NASHVILLE, Tenn. (AP) — The widows of three Fort Campbell soldiers who were killed in Afghanistan received mortgage-free homes in Tennessee on Friday from Bank of America and Homes for Our Troops.
The wives of Army Spc. Charles "Scott" Jirtle, Army Spc. Blaine Redding and Army Spc. Anthony Vargas were presented with ceremonial keys to their homes in front of a crowd of supporters who had come to Nashville from the post on the Tennessee-Kentucky state line.
The donation of the homes was a reflection of the support from the military community around Fort Campbell for these families, who are referred to within the military as "Gold Star Families."
All three soldiers were assigned to units in the 101st Airborne Division. Some of the division's top leaders were in attendance, including the deputy commanding general for support, Brig. Gen. Ronald F Lewis.
Jirtle, 29, and Redding, 22, were killed after their vehicle was hit with an improvised explosive device on June 7, 2010, in Konar, Afghanistan. They were assigned to the 2nd Battalion, 327th Infantry Regiment, 1st Brigade Combat Team.
Vargas, 27, died Nov. 8, 2010, in Nangarhar province, Afghanistan, after insurgents attacked his unit using an improvised explosive device. He was assigned to 1st Squadron, 61st Cavalry Regiment, 4th Brigade Combat Team.
Luisa Vargas, a mother of three children between ages 11 and 4, said the donation of the home lifts a financial burden off her shoulders. Now that she doesn't have to pay a mortgage, Vargas said she can save money for her children's college educations.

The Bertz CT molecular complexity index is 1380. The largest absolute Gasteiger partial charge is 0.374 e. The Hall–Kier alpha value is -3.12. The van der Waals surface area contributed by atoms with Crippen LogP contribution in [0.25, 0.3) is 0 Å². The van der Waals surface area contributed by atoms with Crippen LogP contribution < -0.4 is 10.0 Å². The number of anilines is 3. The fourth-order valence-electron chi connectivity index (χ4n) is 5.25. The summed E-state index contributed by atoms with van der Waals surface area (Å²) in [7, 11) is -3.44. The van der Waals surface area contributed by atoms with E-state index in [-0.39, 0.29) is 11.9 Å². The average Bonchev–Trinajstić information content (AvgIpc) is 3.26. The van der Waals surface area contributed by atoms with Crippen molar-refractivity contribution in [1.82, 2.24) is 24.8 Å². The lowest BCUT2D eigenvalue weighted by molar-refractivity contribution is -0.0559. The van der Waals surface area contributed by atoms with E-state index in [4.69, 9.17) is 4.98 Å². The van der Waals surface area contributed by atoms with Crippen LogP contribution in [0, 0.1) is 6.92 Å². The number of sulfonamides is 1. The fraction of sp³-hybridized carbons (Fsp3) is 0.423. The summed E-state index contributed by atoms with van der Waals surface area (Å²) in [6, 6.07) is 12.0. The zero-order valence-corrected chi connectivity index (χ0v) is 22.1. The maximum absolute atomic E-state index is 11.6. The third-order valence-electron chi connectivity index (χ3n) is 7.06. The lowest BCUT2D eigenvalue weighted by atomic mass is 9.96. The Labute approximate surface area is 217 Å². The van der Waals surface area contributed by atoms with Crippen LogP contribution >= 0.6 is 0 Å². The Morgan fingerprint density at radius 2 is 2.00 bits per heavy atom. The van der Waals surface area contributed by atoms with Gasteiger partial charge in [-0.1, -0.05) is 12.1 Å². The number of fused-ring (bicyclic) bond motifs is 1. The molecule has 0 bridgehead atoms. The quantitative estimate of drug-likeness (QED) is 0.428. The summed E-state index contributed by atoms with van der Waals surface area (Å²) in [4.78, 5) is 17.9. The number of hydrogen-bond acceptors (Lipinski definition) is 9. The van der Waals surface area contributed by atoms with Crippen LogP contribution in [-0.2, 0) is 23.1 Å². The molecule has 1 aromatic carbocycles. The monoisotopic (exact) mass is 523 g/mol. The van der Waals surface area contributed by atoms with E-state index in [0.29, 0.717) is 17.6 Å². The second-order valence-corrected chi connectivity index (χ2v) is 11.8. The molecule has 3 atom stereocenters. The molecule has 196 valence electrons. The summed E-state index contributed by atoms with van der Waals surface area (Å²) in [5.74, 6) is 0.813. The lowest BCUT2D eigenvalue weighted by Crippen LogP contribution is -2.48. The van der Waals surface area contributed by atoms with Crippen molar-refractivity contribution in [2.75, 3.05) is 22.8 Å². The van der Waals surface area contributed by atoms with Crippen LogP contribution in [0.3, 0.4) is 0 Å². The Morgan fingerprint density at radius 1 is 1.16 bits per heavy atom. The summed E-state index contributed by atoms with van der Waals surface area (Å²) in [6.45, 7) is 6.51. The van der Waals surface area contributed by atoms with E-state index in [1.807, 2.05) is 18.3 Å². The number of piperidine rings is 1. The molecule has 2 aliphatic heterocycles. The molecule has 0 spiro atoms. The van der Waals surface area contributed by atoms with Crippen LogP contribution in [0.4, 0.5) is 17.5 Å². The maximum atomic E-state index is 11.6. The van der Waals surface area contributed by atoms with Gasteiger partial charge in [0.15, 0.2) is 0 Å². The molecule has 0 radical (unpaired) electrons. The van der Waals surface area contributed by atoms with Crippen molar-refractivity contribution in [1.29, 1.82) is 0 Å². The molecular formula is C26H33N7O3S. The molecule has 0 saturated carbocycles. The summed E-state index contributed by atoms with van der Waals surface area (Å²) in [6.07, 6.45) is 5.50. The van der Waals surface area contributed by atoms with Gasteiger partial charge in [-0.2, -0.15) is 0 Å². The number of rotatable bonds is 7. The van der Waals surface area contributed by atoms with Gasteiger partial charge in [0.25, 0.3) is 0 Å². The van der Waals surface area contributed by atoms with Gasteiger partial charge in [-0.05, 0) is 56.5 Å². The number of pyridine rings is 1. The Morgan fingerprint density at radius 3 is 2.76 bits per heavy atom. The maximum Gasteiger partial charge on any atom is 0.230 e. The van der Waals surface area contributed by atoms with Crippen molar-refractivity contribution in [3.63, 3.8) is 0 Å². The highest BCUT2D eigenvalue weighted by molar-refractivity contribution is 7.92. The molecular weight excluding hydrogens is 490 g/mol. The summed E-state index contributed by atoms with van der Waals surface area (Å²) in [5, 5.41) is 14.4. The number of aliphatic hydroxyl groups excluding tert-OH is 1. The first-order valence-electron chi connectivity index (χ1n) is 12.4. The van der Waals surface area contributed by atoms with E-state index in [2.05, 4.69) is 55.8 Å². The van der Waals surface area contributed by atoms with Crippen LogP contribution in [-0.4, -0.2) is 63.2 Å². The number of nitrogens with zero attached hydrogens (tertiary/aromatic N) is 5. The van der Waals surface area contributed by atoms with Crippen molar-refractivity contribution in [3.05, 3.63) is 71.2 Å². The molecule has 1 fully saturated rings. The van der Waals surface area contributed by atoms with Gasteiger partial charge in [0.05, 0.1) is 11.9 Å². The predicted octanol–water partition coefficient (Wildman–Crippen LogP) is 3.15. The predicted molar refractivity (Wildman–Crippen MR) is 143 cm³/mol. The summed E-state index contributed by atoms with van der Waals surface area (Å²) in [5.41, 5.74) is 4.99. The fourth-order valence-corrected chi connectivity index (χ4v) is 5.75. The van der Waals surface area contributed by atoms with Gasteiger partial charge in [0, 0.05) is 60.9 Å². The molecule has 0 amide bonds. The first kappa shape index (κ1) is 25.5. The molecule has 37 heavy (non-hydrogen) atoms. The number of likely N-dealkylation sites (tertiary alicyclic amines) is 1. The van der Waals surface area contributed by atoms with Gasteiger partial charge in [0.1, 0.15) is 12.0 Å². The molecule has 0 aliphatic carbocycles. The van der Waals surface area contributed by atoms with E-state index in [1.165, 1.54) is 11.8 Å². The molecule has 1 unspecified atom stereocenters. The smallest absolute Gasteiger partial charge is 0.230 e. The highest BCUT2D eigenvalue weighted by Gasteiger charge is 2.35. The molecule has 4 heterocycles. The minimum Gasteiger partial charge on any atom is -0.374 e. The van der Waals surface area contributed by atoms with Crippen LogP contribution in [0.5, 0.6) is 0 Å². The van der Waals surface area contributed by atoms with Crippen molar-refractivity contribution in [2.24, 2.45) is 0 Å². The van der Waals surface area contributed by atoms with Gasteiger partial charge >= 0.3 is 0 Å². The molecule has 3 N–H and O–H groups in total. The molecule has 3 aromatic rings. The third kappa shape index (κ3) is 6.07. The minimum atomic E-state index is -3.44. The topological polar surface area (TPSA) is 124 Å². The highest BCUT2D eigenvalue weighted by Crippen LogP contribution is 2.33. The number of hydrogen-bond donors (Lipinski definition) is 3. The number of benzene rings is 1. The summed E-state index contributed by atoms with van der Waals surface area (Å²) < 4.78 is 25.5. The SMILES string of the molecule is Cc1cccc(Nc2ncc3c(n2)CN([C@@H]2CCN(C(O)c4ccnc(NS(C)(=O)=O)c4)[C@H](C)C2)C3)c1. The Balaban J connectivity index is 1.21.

"I know when my husband joined the Army, a big thing for him was knowing that, God forbid something happened, his family would be taken care of," she said. "It means so much to know that my kids are always going to be taken care of."
Soldiers from the installation have been on near-constant deployment rotations since 2001 during the wars in Iraq and Afghanistan, and thousands of troops from there are currently deployed to Afghanistan. But Vargas said many families who have lost a soldier in the war decide to stay near the post, because they still have friends and support services at Fort Campbell.
"I think for a lot of us, it just feels like home, because it was the last place our husbands and our families were united," said Vargas, whose home is in Carthage, a short drive from Fort Campbell.
Bank of America has pledged to provide up to 1,000 homes to military families and first responders in 2013. Homes for Our Troops, a national charity, has been providing specially adapted homes for wounded service members since 2004 and has recently expanded its efforts to help widows of fallen troops.
The homes were selected based on where the families wanted to live, said Timothy McHale, president of Homes for Our Troops and a retired major general. Bank of America refurbished the homes to make them ready for the families.
Nikki Redding said the home has allowed her to reach goals that the young couple had shared before her husband's death, such as finish her teaching degree and become a teacher.
Savannah Jirtle said after her husband died, being a single mother to two daughters became financially difficult. As a child she moved around a lot, she said, but now her family can settle down in Gallatin for the rest of their lives.
"My children can say they grew up in the same house for their whole lives and one day it's going to be theirs because of their father's sacrifice," she said.